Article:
The director of housewares supplier What More UK said he was “extremely proud as a Lancastrian” to attend the ceremony of declaration, held in the Chamberlain’s Court at Guildhall at London.
Tony was escorted to the Court by the Beadle, who wears a top hat and frockcoat. The ceremony was performed by Laura Miller, Deputy Clerk to the Chamberlain’s Court, on behalf of the Chamberlain.
Tony was invited to read the ‘Declaration of a Freeman’ and sign the Freeman’s Declaration Book. The Copy of the Freedom – a parchment document with Tony’s name inscribed by a calligrapher – was then presented to Tony, together with a copy of the ‘Rules for the Conduct of Life’ which date from the mid-18th century. The Deputy Clerk then extended the right hand of fellowship to Tony and greeted him as ‘a Citizen of London’.
The Freedom of the City of London was, in the earliest times, an essential requirement for all who wished to carry on business and prosper in trade with in the Square Mile. As a result, the privileges attaching to the Freedom were eagerly sought, while the duties and obligations of freemen were faithfully observed. It is one of the oldest surviving traditional ceremonies still in existence today and is believed to have been first presented in 1237.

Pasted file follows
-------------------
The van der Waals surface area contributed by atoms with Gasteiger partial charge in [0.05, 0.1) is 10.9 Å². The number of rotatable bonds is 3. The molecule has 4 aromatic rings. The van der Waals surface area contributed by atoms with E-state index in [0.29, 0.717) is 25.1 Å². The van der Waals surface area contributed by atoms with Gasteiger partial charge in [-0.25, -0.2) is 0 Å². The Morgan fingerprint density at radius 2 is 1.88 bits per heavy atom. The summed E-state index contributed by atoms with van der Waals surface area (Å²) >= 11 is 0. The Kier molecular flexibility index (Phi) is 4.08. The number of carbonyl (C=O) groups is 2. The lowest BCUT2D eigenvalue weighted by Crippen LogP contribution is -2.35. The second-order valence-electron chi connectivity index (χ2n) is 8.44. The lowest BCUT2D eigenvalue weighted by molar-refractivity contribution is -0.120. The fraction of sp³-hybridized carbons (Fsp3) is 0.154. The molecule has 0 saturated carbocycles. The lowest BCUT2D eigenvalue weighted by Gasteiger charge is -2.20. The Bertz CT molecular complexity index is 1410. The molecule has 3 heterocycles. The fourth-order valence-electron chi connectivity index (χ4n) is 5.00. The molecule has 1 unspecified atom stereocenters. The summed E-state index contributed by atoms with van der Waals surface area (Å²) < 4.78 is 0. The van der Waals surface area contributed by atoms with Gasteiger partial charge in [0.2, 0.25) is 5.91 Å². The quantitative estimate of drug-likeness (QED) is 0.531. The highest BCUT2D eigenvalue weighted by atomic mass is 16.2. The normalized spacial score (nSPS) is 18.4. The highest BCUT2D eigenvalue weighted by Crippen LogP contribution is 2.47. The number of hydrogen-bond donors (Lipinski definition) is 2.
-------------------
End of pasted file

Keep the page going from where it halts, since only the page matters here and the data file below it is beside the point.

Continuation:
Prior to 1996, the Freedom was only open to British or Commonwealth citizens. Now, however, it has been extended globally and persons of any nationality may be admitted either through nomination or by being presented by a livery company.
The City of London is keen to maintain the Freedom as a living tradition. The Freedom is open to all who are genuinely interested and invited or born to it and is still closely associated with membership of the City livery companies. Tony is a Freeman in the Worshipful Company of World Traders.
Tony was joined by his wife Helen, three daughters Susan, Alison and Sarah, and London-based granddaughter Beth